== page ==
[f]ew programs in the history of the United States have brought as much benefit to society as Medicare. Since its enactment in 1965, Medicare has provided access to quality health care for those Americans least likely to be attractive to private insurers – those over age 65, disabled, or with end stage renal disease. Medicare has also prevented many Americans from slipping into poverty. The elderly’s poverty rate has declined dramatically since Medicare was enacted – from 29 percent in 1966 to 10.5 percent in 1995. Medicare also provides security across generations: it has given American families assurance that they will not have to bear the full burden of health care costs of their elderly or disabled parents or relatives at the expense of their young families. (Preface, A Profile of Medicare, May 1998.)

Medicare must remain a strong and reliable program with specific benefits. It must be available to all eligible persons, irrespective of health or financial status. This must be our commitment. This must be our national goal.

Center for Medicare Advocacy, Inc.
National Senior Citizens Law Center
Consumer Coalition for Quality Health Care
National Academy of Elder Law Attorneys (NAELA)
Alzheimers Association
American Federation of State, County and Municipal Employees (AFSCME)
National Council of Senior Citizens
Connecticut Association of Area Agencies on Aging, Inc.
Medicare Advocacy Project, Greater Boston Legal Services
Legal Assistance to the Elderly (San Francisco)
Tennessee Justice Center
Samuel Sadin Institute on Law, Brookdale Center on Aging, Hunter College (NY)
Vermont Senior Citizens Law Project
Vermont Medicare Advocacy Project
Council of Vermont Elders
Connecticut Legal Services
Greater Upstate Law Project, Inc. (NY)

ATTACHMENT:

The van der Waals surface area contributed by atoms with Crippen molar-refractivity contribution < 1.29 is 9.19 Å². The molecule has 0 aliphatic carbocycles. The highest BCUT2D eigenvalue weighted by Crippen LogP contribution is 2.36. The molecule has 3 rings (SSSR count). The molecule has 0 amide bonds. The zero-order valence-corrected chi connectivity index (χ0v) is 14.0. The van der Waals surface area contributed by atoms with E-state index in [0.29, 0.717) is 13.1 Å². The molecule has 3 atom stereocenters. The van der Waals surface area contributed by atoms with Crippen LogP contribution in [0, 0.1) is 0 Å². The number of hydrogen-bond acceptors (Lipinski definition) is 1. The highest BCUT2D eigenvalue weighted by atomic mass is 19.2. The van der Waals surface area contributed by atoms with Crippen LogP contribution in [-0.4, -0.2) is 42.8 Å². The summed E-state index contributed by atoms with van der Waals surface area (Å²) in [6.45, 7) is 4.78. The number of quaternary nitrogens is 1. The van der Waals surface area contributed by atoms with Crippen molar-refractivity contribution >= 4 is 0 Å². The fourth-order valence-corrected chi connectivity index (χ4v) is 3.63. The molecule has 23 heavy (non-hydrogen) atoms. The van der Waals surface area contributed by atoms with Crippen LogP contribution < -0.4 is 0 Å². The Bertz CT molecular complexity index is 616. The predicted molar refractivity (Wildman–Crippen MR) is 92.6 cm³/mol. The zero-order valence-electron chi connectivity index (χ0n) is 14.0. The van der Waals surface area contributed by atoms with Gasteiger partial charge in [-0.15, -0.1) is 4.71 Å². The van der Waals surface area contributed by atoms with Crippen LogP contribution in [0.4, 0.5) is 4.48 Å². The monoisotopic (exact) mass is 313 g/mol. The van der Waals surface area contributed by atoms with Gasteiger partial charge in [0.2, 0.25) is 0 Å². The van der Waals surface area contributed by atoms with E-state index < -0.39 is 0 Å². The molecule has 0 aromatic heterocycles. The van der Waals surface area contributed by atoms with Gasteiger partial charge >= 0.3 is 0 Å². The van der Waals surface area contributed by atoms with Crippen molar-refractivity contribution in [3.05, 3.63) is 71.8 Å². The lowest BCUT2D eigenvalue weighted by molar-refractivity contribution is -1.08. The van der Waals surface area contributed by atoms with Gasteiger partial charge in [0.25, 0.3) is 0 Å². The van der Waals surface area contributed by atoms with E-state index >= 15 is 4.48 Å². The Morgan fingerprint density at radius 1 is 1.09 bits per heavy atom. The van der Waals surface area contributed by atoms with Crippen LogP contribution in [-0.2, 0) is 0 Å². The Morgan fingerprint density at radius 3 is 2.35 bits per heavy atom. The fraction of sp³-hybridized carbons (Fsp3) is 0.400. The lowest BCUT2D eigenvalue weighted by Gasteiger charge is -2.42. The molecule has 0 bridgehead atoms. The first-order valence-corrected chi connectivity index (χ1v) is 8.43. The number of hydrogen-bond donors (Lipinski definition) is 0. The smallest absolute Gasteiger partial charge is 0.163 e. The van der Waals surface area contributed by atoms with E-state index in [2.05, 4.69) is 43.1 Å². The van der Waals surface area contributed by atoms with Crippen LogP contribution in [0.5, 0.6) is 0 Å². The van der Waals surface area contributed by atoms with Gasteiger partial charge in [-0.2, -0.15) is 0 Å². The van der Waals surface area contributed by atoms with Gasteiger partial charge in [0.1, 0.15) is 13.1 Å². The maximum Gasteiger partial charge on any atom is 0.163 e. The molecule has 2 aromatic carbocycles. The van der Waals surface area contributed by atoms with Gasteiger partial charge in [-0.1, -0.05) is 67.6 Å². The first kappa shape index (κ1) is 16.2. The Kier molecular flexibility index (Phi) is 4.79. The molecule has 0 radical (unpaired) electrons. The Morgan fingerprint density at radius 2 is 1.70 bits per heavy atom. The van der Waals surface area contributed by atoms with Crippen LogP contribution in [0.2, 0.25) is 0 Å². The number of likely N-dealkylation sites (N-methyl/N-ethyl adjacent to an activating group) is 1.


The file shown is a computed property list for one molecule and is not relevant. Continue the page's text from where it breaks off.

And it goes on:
Neighbor to Neighbor
Northern California Lawyers for Civil Justice
Coalition of Wisconsin Aging Groups/Elder Law Center
National Health Law Program
*Authored by the Center for Medicare Advocacy, Inc., the National Senior Citizens Law Center, and the Consumer Coalition for Quality Health Care.  (3/3/99)


The Bipartisan Commission on Medicare completed its work on March 16, 1999 without reaching agreement on a recommendation to Congress about the future of Medicare. Having missed its initial deadline, the Commission declared itself unable to come to consensus on a set of recommendations.

The Commission’s only proposal, the Breaux-Thomas proposal, known as a "Premium Support" or "Voucher" program, creates great concern among both current and future Medicare beneficiaries because it:

  • Increases the age of eligibility from 65 to 67;

  • Does not strengthen the financial health of the Medicare program for the future, particularly for the "Baby Boomer" generation;

  • Does not limit out-of-pocket expenses that beneficiaries would have to pay when the premium support voucher is not enough to buy necessary health coverage;

  • Does not guarantee a defined and dependable benefits package;

  • Does not provide a stable and affordable premium structure for beneficiaries;

  • Does not set aside budget savings for Medicare solvency as requested by the President.

We must move on! Medicare remains a vital and successful program. Now is the time for dialogue and action. The debate has just begun, and we must help lead it.

We are left with an important opportunity to:

  • Further the health care financing debate;

  • Offer meaningful solutions;

  • Secure a complete, vital Medicare program for our families and loved ones.

Participate in this critical discussion. Help preserve Medicare as a national program which promotes the important value of ensuring basic health care for all of our elders.

For further information contact:
Alfred J. Chiplin, Esq. or Vicki Gottlich, Esq.
Center for Medicare Advocacy, Inc.
1025 Connecticut Ave., NW Suite 709
Washington, DC 20036, (202) 293-5760